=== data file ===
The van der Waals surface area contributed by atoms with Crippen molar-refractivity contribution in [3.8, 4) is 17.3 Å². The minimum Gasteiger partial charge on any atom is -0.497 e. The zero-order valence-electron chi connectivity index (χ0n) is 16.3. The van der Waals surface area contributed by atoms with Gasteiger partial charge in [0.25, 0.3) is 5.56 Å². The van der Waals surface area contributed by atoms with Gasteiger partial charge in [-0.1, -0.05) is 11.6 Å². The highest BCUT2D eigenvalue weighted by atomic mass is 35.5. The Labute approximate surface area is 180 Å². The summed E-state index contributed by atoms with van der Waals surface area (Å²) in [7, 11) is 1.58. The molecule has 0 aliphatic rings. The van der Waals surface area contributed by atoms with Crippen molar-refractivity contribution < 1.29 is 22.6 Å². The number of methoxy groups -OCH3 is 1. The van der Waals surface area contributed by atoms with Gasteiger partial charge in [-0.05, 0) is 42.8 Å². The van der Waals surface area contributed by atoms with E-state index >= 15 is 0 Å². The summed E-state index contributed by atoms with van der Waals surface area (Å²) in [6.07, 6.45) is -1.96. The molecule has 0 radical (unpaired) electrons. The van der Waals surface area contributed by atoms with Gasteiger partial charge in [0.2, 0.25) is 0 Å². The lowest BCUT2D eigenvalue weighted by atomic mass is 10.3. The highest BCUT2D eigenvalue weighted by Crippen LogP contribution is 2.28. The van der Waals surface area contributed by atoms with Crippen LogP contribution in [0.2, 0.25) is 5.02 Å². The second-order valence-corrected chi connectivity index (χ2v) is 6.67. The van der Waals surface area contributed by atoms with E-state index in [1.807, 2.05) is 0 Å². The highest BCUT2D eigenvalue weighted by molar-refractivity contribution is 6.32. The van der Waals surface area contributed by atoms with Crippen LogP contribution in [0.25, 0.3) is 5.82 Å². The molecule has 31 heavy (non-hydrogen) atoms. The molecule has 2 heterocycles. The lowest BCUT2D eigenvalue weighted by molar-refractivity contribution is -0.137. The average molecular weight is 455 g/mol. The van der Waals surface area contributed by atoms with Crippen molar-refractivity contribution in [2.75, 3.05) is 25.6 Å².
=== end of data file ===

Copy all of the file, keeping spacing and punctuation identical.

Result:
The van der Waals surface area contributed by atoms with Crippen molar-refractivity contribution in [3.8, 4) is 17.3 Å². The minimum Gasteiger partial charge on any atom is -0.497 e. The zero-order valence-electron chi connectivity index (χ0n) is 16.3. The van der Waals surface area contributed by atoms with Gasteiger partial charge in [0.25, 0.3) is 5.56 Å². The van der Waals surface area contributed by atoms with Gasteiger partial charge in [-0.1, -0.05) is 11.6 Å². The highest BCUT2D eigenvalue weighted by atomic mass is 35.5. The Labute approximate surface area is 180 Å². The summed E-state index contributed by atoms with van der Waals surface area (Å²) in [7, 11) is 1.58. The molecule has 0 aliphatic rings. The van der Waals surface area contributed by atoms with Crippen molar-refractivity contribution < 1.29 is 22.6 Å². The number of methoxy groups -OCH3 is 1. The van der Waals surface area contributed by atoms with Gasteiger partial charge in [-0.05, 0) is 42.8 Å². The van der Waals surface area contributed by atoms with E-state index >= 15 is 0 Å². The summed E-state index contributed by atoms with van der Waals surface area (Å²) in [6.07, 6.45) is -1.96. The molecule has 0 radical (unpaired) electrons. The van der Waals surface area contributed by atoms with Gasteiger partial charge in [0.2, 0.25) is 0 Å². The lowest BCUT2D eigenvalue weighted by atomic mass is 10.3. The highest BCUT2D eigenvalue weighted by Crippen LogP contribution is 2.28. The van der Waals surface area contributed by atoms with Crippen LogP contribution in [0.2, 0.25) is 5.02 Å². The second-order valence-corrected chi connectivity index (χ2v) is 6.67. The van der Waals surface area contributed by atoms with E-state index in [1.807, 2.05) is 0 Å². The highest BCUT2D eigenvalue weighted by molar-refractivity contribution is 6.32. The van der Waals surface area contributed by atoms with Crippen LogP contribution in [0.25, 0.3) is 5.82 Å². The molecule has 31 heavy (non-hydrogen) atoms. The molecule has 2 heterocycles. The lowest BCUT2D eigenvalue weighted by molar-refractivity contribution is -0.137. The average molecular weight is 455 g/mol. The van der Waals surface area contributed by atoms with Crippen molar-refractivity contribution in [2.75, 3.05) is 25.6 Å².